How are you breathing today?
As we enter October, we are reflecting on the simultaneous reach of our liberation work (we have over 22K followers on instagram!) and on the limitations of our work (schools and individuals are “turning their priorities elsewhere”). This first truth actually fuels the second one. Many people, especially white school leaders, want to check a box, consume (palatable) anti-racist resources, and move on to “higher” priorities. Our use of parentheses and quotes should indicate our skepticism. True liberation and transformation comes from the root, not from appearances. True liberation and transformation requires shifts of deeply entrenched power dynamics.
Black and Brown people, especially Black and Brown women and femmes, have been working towards liberation across generations. We invoke Audre Lorde, in her “The Uses of Anger” keynote: “My response to racism is anger. I have lived with that anger, ignoring it, feeding upon it, learning to use it before it laid my visions to waste, for most of my life. Once I did it in silence, afraid of the weight. My fear of anger taught me nothing. Your fear of that anger will teach you nothing, also…Anger is loaded with information and energy.” We are mindful of the energy that anger expends, and hopeful for its creative potential.
Black Girl in Maine wrote a clear and damning post on her Patreon entitled “When things become unpopular or, The anti-racism death spiral”
"How can we say we are anti-racists, when we perpetuate inequity within our own community? How can we be anti-racists if we allow white-bodied people to prosper above the Black and brown people—especially women—who are often the foot soldiers in this work? What does it say about our commitment to anti-racism when a historian is given unfettered access to funds to create a center that in three years has produced little in the way of deliverables? Why do we still value the anti-racists who produce books over those who use social media platforms when we know that valuing the “officially published” word is very much a trait of white supremacy culture. "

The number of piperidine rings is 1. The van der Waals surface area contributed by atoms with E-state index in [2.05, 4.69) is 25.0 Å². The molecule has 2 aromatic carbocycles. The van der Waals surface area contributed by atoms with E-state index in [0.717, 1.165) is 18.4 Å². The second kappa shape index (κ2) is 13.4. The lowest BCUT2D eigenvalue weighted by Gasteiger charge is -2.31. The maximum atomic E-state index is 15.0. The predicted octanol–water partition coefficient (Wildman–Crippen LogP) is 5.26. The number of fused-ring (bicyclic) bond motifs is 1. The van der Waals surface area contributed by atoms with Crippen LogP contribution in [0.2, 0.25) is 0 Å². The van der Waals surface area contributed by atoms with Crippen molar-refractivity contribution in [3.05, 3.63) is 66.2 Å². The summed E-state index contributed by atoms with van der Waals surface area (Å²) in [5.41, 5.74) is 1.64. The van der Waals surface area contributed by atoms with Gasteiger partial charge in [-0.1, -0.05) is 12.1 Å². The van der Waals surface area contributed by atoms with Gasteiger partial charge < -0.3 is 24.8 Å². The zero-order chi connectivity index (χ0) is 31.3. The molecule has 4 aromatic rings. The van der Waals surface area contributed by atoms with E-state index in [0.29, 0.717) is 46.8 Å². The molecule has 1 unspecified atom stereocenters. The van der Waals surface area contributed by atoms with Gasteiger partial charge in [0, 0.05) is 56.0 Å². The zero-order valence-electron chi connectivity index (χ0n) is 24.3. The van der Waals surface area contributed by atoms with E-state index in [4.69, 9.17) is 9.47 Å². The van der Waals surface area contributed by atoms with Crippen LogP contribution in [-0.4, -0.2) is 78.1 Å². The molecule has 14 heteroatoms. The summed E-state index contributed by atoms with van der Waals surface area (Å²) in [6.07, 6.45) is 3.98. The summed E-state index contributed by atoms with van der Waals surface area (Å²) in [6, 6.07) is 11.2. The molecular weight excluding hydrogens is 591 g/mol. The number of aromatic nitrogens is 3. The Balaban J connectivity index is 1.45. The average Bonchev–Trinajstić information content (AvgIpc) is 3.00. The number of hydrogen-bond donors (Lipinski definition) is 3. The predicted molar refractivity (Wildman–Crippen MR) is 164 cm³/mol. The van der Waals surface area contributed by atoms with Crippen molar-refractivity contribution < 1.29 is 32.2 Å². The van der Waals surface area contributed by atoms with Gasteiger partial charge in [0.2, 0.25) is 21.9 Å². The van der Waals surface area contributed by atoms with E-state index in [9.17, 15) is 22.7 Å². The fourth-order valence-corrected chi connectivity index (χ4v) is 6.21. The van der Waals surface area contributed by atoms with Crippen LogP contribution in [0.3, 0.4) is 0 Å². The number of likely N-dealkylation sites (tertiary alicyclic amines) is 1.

Next week is Indigenous People’s Day, another moment of temporary solidarity and re-shares. But how are we authentically incorporating decolonization into our practices? Are we understanding the history and reality of the Native peoples’ land that we are on? How do we move beyond land acknowledgement and into authentic relationships? If we name a tribe, for example, without having actual tribal voices present in decision making, our acknowledgment is hollow.
October is Bullying Prevention Month. While interpersonal violence is something we work to eliminate, we know that systems need to be transformed in order to truly heal. This month is also LGBTQ+ History Month. If you haven’t yet watched our Creating Loving & Affirming Schools for LGBTQIA+ Students Panel, we encourage you to download it and the accompanying resource guide here.
In Summer 2020, many people joined us, eager to move beyond the bare minimum of anti-racist work. Welcome. And. If you have lagged or drifted away, we invite you back. We know that racial justice and liberation is a lifetime journey, and we want to be working and celebrating with you as we build more loving schools and communities. So, come back. And keep growing in community with us.